Metalworking is prominent at Meet the Artists, in various guises. Let's start by talking about Aboubakar Allal, who makes jewelry without power tools as he was taught by his father. Allal is from Niger, West Africa; his ethnicity is Tuareg. The arts and crafts of the Tuareg people are known throughout the world. (Maybe you've seen their cross of Agadez pendants.) The inclusion of Allal's art in Meet the Artists — along with the leatherwork of Gaicha Boutali, his wife — gives this exhibit a global reach.
Tuaregs have been repurposing materials for their art from time immemorial, but he's not the only one at Meet the Artists to do so. Keith Bullock's day job is as a welder for Praxair in Speedway, but his on-the-job skills certainly are crucial when it comes to repurposing materials to create his metal sculptures. Bullock has two on display here. "Ground Zero" sort of looks like a meteor on a platter. There's a certain rough-hewn gravity to this sculpture, as well as an ambiguity in regard to the meaning of its ominous title.
Another talented sculptor, Larry Vaughn has a sculpture entitled "Lucy," carved from Indiana limestone. The face of the woman depicted is stylized in the manner of African masks. The title of the sculpture, carved from Indiana limestone, could be an allusion to the fact that all humankind might be her descendants. (Lucy is the popular name for a 3.2 million-year-old hominin skeleton found in Ethiopia in 1974.)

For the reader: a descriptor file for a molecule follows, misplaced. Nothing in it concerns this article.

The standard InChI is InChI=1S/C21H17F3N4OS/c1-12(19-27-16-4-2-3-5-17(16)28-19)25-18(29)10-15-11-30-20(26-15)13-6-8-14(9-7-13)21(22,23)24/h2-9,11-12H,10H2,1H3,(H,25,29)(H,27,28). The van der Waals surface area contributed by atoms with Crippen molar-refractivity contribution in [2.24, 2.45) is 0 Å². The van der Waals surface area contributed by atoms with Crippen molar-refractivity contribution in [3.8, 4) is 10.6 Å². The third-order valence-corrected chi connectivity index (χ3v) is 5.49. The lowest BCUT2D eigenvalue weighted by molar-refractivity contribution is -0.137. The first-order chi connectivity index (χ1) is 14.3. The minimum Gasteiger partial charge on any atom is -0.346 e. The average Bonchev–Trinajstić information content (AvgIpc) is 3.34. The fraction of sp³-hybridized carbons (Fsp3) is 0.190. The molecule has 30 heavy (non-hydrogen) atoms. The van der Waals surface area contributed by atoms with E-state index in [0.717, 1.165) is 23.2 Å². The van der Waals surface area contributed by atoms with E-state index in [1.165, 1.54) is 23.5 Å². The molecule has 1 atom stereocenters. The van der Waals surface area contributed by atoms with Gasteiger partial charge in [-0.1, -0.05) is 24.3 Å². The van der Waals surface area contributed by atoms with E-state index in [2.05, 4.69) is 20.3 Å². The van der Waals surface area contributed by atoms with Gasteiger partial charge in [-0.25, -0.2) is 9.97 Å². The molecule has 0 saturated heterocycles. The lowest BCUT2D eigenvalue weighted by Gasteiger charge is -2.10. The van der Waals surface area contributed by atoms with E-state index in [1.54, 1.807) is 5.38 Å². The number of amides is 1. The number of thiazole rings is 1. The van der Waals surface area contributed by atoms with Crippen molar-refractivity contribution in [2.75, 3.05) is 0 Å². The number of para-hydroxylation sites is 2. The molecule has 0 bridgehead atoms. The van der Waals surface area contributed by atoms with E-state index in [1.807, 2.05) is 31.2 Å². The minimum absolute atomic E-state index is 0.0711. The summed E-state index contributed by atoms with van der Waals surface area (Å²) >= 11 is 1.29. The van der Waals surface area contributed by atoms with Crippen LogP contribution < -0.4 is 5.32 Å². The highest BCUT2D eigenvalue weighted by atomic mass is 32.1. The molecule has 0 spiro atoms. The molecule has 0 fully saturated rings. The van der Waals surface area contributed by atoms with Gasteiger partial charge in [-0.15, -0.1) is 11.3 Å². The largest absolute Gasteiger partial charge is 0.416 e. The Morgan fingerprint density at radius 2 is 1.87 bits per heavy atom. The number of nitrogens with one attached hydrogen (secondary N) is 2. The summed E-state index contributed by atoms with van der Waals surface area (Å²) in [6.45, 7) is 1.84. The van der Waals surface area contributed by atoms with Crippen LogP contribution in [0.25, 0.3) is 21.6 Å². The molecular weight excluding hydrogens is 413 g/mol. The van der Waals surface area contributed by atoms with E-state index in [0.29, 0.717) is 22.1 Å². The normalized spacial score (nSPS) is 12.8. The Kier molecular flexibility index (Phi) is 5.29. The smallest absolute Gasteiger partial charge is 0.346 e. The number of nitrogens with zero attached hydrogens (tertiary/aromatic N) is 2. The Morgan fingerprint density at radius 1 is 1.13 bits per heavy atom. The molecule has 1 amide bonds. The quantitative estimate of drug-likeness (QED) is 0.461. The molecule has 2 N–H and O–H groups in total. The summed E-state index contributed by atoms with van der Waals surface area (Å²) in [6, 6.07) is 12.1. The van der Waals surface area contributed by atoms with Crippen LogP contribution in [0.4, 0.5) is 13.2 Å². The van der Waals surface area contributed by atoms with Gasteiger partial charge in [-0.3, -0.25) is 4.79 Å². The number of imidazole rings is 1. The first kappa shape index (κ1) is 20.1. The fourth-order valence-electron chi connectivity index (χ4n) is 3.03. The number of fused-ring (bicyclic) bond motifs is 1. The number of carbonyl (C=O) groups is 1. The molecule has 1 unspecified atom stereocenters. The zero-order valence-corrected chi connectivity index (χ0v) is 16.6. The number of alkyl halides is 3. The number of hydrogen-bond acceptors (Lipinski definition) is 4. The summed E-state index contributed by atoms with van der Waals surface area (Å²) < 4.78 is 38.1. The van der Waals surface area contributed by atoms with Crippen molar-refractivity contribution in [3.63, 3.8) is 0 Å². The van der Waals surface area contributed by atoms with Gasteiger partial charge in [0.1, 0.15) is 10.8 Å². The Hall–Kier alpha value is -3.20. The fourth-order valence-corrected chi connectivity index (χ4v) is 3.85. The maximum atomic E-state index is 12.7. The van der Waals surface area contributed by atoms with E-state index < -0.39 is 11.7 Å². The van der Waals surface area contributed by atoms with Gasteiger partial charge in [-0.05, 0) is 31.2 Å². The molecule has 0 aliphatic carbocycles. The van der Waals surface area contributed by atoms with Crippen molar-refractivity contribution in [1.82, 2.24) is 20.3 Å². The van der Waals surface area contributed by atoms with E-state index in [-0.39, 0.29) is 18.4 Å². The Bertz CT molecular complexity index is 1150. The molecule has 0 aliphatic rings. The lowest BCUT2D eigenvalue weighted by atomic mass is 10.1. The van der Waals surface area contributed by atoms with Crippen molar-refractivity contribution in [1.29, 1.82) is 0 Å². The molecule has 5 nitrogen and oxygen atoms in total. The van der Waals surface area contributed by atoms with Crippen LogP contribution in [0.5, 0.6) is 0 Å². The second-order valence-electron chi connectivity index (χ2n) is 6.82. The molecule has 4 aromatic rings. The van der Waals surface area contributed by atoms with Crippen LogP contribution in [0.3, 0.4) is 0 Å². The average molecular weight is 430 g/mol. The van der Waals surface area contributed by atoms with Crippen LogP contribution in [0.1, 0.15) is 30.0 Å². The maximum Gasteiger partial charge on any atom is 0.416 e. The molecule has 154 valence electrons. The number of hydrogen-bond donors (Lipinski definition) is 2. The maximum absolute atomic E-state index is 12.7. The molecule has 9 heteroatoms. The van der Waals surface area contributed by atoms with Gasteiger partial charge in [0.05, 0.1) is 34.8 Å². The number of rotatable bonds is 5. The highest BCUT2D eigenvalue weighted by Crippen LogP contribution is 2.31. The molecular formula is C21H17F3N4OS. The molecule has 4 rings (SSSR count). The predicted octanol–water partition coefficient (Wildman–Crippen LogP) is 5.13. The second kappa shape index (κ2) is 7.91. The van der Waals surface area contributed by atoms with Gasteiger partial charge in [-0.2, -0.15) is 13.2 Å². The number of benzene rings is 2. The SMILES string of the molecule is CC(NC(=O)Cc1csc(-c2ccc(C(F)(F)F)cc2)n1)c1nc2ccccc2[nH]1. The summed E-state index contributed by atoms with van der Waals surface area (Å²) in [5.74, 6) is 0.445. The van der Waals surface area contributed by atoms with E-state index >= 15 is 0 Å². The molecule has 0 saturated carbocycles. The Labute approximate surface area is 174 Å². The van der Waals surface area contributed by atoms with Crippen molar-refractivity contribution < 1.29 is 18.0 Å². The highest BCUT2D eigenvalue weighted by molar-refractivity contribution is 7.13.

A much more current history is alluded to in Derrick Carter's sand and acrylic painting "Roots," which also employs blocks of wood to symbolize bars on a cage in which you see three slaves in chains. The way Carter combines all his elements – sand, wood, and paint – here is stunning. Just for starters, there's the raw, rough texture of his piece, combined with his dead-on representational skill. And then there's the history of slavery that's referred to in this painting. But the painting is also imbued with the personal history of the artist, who has been through much adversity, who suffered through a 2005 car crash, breaking almost every bone on the right side of his body. "Some days I'm looking ahead," he tells me. "Some days I'm left in the shadows." Pay attention to the dignity he's able to convey to these chained figures with his limited color palette. Pay attention to their darting eyes, cognizant of the past but looking toward the future.
Indianapolis Central Library through Mar. 27